Ireland: Shops will be forced to put up screens in front of alcohol aisle
By Niall O’Connor and Eilish O’Regan
December 15, 2017

Shops and off-licences are to be given a series of options aimed at making alcohol less visible to customers as part of a compromise deal put forward by the Government.

Health Minister Simon Harris has been forced to water down the controversial Public Health Alcohol Bill after it met with major opposition from lobby groups and a number of Fine Gael politicians.

The central tenet of the Bill will see shops obliged to put up screens or turnstiles to make alcohol less visible.

However, details of the plan, seen by the Herald, will still allow certain shops to keep alcohol on display.

Shops will be asked to adopt one of three options for the display and sale of alcohol:

l The separation of alcohol products from all other groceries behind a non see-through barrier at least 1.2 metres in height.

l The placing of alcohol in stand-alone cabinets where it is not visible up to a height of 1.5 metres.

l Introducing a maximum of three normal units or “bays” of shelving for the display and sale of alcohol products. This will be aimed specifically at small shops.

It is understood shops will be given a period of two years to effect the plan.

Last night, Mr Harris said they were landmark measures.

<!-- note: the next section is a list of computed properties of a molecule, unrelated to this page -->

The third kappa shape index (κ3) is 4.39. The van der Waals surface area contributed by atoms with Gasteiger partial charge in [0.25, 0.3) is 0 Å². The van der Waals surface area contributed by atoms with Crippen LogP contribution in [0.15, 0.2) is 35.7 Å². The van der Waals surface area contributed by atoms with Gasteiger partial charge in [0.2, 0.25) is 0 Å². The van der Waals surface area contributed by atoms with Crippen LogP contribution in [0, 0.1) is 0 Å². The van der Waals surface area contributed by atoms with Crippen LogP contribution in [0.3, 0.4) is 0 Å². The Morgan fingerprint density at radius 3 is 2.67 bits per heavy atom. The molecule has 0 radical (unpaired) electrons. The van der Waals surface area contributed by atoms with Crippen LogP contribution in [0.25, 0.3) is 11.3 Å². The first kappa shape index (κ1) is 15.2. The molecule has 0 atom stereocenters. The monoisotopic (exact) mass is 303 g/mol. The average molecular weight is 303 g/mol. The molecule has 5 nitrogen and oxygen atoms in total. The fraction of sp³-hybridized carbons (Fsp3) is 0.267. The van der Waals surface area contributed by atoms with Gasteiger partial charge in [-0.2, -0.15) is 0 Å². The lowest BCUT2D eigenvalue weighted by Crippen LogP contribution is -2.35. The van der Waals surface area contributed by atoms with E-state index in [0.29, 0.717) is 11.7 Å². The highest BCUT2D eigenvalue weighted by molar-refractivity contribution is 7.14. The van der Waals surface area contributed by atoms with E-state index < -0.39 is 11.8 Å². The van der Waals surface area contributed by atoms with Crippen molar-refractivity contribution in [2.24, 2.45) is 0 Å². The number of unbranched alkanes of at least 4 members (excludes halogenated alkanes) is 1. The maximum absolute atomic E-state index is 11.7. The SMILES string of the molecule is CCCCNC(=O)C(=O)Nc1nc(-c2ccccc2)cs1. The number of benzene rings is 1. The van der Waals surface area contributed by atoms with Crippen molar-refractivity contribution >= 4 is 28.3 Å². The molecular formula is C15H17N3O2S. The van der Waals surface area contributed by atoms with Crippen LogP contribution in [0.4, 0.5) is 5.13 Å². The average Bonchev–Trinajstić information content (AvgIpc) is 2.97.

“As a country, we have already shown that public health legislation in the area of tobacco can work. Now let’s do the same for alcohol,” he said.

The changes mean that very small shops can have three shelves which display alcohol. However, they must remove all booze from behind tills.

Larger stores must erect a barrier between 1.5 and 2.2 metres high with enclosed storage units.


Bigger supermarkets and convenience stores must put up a physical barrier at least 1.2 metres high and also install some form of restricted entry.

The Irish Wine Association said it strongly opposed a labelling proposal in the Bill, saying it contained “draconian measures” which would have a devastating effect on the sector.

It said the changes would mean less choice for consumers and an increase in business costs and it could lead to higher prices.

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